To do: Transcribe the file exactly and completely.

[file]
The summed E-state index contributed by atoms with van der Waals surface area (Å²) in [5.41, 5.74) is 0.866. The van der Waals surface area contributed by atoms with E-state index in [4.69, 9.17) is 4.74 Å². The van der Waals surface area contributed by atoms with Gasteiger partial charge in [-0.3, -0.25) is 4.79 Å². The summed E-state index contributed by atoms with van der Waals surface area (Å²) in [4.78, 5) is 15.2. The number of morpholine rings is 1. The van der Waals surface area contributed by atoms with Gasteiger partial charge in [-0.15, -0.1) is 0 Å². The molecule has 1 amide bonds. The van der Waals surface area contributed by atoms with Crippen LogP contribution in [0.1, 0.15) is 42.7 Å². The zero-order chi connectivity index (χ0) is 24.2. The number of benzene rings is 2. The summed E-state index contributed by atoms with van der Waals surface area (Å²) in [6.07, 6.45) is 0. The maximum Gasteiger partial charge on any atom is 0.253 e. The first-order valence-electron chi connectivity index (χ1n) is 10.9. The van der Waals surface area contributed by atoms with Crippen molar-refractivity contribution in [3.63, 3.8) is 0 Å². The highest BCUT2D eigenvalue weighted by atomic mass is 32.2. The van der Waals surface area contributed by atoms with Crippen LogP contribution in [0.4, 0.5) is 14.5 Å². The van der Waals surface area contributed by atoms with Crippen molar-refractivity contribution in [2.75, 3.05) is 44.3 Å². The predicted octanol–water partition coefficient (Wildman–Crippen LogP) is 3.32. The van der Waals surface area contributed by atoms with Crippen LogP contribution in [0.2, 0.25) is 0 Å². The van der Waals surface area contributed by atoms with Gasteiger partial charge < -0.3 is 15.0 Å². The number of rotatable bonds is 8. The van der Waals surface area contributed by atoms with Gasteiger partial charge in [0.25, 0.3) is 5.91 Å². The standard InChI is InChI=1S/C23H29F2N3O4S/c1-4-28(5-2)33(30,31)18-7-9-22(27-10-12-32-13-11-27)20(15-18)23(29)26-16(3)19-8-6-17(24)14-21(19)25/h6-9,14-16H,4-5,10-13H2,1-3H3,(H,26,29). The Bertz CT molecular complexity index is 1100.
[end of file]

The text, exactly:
The summed E-state index contributed by atoms with van der Waals surface area (Å²) in [5.41, 5.74) is 0.866. The van der Waals surface area contributed by atoms with E-state index in [4.69, 9.17) is 4.74 Å². The van der Waals surface area contributed by atoms with Gasteiger partial charge in [-0.3, -0.25) is 4.79 Å². The summed E-state index contributed by atoms with van der Waals surface area (Å²) in [4.78, 5) is 15.2. The number of morpholine rings is 1. The van der Waals surface area contributed by atoms with Gasteiger partial charge in [-0.15, -0.1) is 0 Å². The molecule has 1 amide bonds. The van der Waals surface area contributed by atoms with Crippen LogP contribution in [0.1, 0.15) is 42.7 Å². The zero-order chi connectivity index (χ0) is 24.2. The number of benzene rings is 2. The summed E-state index contributed by atoms with van der Waals surface area (Å²) in [6.07, 6.45) is 0. The maximum Gasteiger partial charge on any atom is 0.253 e. The first-order valence-electron chi connectivity index (χ1n) is 10.9. The van der Waals surface area contributed by atoms with Crippen molar-refractivity contribution in [3.63, 3.8) is 0 Å². The highest BCUT2D eigenvalue weighted by atomic mass is 32.2. The van der Waals surface area contributed by atoms with Crippen LogP contribution in [0.4, 0.5) is 14.5 Å². The van der Waals surface area contributed by atoms with Crippen molar-refractivity contribution in [2.75, 3.05) is 44.3 Å². The predicted octanol–water partition coefficient (Wildman–Crippen LogP) is 3.32. The van der Waals surface area contributed by atoms with Crippen LogP contribution in [0.2, 0.25) is 0 Å². The van der Waals surface area contributed by atoms with Gasteiger partial charge < -0.3 is 15.0 Å². The number of rotatable bonds is 8. The van der Waals surface area contributed by atoms with Gasteiger partial charge in [0.25, 0.3) is 5.91 Å². The standard InChI is InChI=1S/C23H29F2N3O4S/c1-4-28(5-2)33(30,31)18-7-9-22(27-10-12-32-13-11-27)20(15-18)23(29)26-16(3)19-8-6-17(24)14-21(19)25/h6-9,14-16H,4-5,10-13H2,1-3H3,(H,26,29). The Bertz CT molecular complexity index is 1100.